Wednesday 22 April
Attempting to travel from Skopje to Belgrade via Pristina isn’t a good idea. This is a region on tenterhooks, as the Serbian government still doesn’t properly recognise Kosovo as a legitimate country. Locals can come and go freely, but those sporting a different passport will most likely have difficulty crossing from Kosovo into Serbia and vice versa. My original plan to pass through Pristina on my way back to Belgrade then is dead in the water, and I opt for a day trip from Macedonia instead. It proves to be a sensible – albeit forced – decision.
Predominantly populated with Albanians, Kosovo has had it’s fair share of troubles. Towards the end of the Yugoslav wars, Albanian rebels began kicking up a storm against the ruling authorities, attacking Serbian law enforcement in Kosovo. It was only a matter of time before it got messy, and NATO stuck its nose in (rightly or wrongly – again), which resulted in numerous air strikes, including the bombing of Belgrade in 1999. A multitude of war crimes later perpetrated by all sides, and as far as I can glean, it’s all been tit-for-tat, he said/she said, playground tactics and chucking toys out of prams. “The leaders of the free world are just little boys throwing stones.”
Kosovo eventually declared itself independent from Serbia in 2008, but continues to garner mixed recognition from the international community. The UK recognises it, so I guess I do, and it’s nice to get a new flag sticker on my guitar. But we should dream of a world without borders.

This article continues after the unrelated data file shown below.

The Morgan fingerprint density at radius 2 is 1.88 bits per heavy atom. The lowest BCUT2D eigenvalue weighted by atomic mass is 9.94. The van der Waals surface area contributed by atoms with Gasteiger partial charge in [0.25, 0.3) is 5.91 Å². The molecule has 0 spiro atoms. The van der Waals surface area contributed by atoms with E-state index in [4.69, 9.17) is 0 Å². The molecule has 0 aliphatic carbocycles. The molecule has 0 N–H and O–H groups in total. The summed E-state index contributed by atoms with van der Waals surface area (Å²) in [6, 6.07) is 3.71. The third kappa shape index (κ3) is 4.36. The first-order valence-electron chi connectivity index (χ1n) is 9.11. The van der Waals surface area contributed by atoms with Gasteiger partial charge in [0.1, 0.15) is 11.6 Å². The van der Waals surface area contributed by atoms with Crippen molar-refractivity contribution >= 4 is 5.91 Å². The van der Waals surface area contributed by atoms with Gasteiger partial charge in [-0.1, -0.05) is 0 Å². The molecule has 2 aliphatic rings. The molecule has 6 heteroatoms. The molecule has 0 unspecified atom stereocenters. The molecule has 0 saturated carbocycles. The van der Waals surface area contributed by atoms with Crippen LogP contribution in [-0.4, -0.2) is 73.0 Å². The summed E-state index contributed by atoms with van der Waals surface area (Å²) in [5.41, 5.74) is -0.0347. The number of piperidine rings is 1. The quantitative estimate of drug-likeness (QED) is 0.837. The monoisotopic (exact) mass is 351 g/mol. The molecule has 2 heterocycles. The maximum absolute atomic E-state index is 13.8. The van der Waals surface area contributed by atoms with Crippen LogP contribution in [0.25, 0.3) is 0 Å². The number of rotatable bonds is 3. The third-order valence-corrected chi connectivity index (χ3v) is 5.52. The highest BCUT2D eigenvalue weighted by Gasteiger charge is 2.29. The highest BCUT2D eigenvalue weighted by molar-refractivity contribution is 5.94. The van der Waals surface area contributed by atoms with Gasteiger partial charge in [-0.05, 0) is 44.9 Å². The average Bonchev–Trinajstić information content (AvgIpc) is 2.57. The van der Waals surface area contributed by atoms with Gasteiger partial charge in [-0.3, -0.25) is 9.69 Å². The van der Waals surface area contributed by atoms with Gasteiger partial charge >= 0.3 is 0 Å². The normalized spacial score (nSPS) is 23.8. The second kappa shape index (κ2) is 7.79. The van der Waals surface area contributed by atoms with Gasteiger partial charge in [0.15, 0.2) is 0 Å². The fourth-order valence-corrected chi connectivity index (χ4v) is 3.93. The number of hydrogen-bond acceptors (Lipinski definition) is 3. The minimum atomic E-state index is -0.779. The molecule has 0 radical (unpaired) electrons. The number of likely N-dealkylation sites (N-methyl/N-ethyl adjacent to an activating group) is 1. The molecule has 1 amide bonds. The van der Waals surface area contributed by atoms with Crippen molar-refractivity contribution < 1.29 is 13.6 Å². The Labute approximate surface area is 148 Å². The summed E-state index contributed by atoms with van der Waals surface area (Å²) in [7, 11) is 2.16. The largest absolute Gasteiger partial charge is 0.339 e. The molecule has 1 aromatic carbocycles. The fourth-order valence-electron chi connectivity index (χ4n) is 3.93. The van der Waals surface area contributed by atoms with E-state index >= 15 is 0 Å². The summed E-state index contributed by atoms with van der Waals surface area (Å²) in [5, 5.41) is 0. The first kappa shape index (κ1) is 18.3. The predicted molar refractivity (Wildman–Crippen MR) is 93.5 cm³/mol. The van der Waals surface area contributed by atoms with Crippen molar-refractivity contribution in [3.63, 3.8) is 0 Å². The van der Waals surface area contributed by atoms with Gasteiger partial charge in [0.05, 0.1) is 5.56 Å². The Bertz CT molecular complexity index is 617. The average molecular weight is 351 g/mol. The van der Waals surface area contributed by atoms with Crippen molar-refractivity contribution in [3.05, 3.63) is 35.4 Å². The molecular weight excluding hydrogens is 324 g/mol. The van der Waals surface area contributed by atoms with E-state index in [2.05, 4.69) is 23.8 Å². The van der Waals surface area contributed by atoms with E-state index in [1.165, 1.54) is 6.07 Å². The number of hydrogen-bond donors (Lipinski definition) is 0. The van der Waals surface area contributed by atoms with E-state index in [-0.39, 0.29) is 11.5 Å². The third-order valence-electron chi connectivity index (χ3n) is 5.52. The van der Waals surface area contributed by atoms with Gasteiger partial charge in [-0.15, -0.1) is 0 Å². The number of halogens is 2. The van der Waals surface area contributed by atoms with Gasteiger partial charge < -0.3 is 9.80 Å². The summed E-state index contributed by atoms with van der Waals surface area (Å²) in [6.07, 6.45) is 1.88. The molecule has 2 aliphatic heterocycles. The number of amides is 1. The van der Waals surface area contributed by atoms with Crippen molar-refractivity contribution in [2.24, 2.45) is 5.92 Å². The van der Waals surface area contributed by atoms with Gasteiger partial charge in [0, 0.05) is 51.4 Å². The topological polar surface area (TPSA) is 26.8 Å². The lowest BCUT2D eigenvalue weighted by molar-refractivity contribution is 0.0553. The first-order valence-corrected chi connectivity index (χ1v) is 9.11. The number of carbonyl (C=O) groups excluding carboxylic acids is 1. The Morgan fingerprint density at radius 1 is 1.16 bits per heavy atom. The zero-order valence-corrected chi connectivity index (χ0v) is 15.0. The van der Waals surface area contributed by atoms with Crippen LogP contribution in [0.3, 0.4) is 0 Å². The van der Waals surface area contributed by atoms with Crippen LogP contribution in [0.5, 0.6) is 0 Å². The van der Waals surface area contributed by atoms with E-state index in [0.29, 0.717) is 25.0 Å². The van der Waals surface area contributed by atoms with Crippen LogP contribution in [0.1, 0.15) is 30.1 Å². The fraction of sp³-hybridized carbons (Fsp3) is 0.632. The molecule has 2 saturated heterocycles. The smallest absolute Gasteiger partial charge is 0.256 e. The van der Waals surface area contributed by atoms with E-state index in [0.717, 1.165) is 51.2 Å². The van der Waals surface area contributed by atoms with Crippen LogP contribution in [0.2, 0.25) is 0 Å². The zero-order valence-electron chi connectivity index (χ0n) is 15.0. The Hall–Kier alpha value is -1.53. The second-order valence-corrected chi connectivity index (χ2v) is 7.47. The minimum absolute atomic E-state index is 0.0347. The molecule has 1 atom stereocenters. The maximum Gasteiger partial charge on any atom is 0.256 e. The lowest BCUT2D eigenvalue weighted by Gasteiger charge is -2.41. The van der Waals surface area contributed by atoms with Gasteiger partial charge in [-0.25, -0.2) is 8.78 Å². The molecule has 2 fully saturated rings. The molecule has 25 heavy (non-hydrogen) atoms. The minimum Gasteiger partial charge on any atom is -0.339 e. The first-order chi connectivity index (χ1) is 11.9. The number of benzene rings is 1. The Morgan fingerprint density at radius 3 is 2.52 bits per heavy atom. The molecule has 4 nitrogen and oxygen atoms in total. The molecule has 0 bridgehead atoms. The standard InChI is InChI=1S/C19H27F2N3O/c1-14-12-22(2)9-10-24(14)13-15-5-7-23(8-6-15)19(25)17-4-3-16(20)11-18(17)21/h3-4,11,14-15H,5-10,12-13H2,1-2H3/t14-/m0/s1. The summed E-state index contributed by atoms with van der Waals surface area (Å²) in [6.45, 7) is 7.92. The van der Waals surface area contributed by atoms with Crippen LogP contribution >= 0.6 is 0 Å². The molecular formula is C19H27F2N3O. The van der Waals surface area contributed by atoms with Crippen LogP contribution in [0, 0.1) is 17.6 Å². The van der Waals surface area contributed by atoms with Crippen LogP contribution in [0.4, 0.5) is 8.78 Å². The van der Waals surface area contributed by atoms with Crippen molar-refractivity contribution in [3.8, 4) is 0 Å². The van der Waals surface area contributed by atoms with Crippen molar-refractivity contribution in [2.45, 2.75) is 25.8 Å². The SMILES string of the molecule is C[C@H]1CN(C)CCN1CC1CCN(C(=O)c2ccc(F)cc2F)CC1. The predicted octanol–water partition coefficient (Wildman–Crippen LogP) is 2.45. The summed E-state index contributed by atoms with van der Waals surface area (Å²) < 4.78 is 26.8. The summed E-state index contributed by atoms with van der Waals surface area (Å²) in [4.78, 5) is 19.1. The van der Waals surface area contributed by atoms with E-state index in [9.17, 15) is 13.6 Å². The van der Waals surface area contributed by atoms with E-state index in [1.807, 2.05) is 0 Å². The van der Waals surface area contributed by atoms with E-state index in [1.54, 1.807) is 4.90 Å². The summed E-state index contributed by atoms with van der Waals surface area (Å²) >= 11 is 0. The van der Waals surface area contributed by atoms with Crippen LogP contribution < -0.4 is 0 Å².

It is safe to say therefore, that Pristina is a city in need of help. The mantle of capital thrust upon it, you get the sense that it doesn’t want the burden. Its hospitality might just be its only shining light, as even if the sun was blazing with glorious blue skies, the cities aesthetic would still leave a lot to be desired. I often balk at waxing negative about anywhere, (apart from London – I take great delight in lambasting that hole), but this collection of ramshackle high-rises, cranes and concrete is bleak. It needs a lot of love, and a lot of money pumping in if it’s to even come close to competing with its neighbours for vital tourist dollars.
You only have to visit the Pristina TripAdvisor page to paint a dreary picture of its attractions or lack thereof; and with extraordinary levels of anti-gay slogans and graffiti daubing the desolation, you realise that this place really does have a long way to go. Is it possible to polish a turd? With an uneasy peace and tensions remaining high, Kosovo might never get a chance to find out.